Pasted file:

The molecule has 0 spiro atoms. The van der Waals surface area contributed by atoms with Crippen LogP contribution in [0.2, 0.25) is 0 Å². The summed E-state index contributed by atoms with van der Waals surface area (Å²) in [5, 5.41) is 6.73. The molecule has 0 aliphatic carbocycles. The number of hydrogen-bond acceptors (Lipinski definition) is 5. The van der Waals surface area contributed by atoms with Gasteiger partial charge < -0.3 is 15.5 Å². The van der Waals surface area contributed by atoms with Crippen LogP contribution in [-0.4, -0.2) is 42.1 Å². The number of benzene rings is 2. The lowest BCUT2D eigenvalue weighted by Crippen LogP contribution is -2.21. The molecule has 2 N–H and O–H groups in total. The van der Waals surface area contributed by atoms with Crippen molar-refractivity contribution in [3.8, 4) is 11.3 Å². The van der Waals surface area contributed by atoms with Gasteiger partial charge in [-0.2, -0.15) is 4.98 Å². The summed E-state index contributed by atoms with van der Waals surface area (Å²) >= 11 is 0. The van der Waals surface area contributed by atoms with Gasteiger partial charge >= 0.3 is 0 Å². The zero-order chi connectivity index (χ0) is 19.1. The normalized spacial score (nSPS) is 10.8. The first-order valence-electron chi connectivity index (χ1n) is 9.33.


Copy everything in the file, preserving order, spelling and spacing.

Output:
The molecule has 0 spiro atoms. The van der Waals surface area contributed by atoms with Crippen LogP contribution in [0.2, 0.25) is 0 Å². The summed E-state index contributed by atoms with van der Waals surface area (Å²) in [5, 5.41) is 6.73. The molecule has 0 aliphatic carbocycles. The number of hydrogen-bond acceptors (Lipinski definition) is 5. The van der Waals surface area contributed by atoms with Gasteiger partial charge < -0.3 is 15.5 Å². The van der Waals surface area contributed by atoms with Crippen LogP contribution in [-0.4, -0.2) is 42.1 Å². The number of benzene rings is 2. The lowest BCUT2D eigenvalue weighted by Crippen LogP contribution is -2.21. The molecule has 2 N–H and O–H groups in total. The van der Waals surface area contributed by atoms with Crippen molar-refractivity contribution in [3.8, 4) is 11.3 Å². The van der Waals surface area contributed by atoms with Gasteiger partial charge in [-0.2, -0.15) is 4.98 Å². The summed E-state index contributed by atoms with van der Waals surface area (Å²) >= 11 is 0. The van der Waals surface area contributed by atoms with Gasteiger partial charge >= 0.3 is 0 Å². The zero-order chi connectivity index (χ0) is 19.1. The normalized spacial score (nSPS) is 10.8. The first-order valence-electron chi connectivity index (χ1n) is 9.33.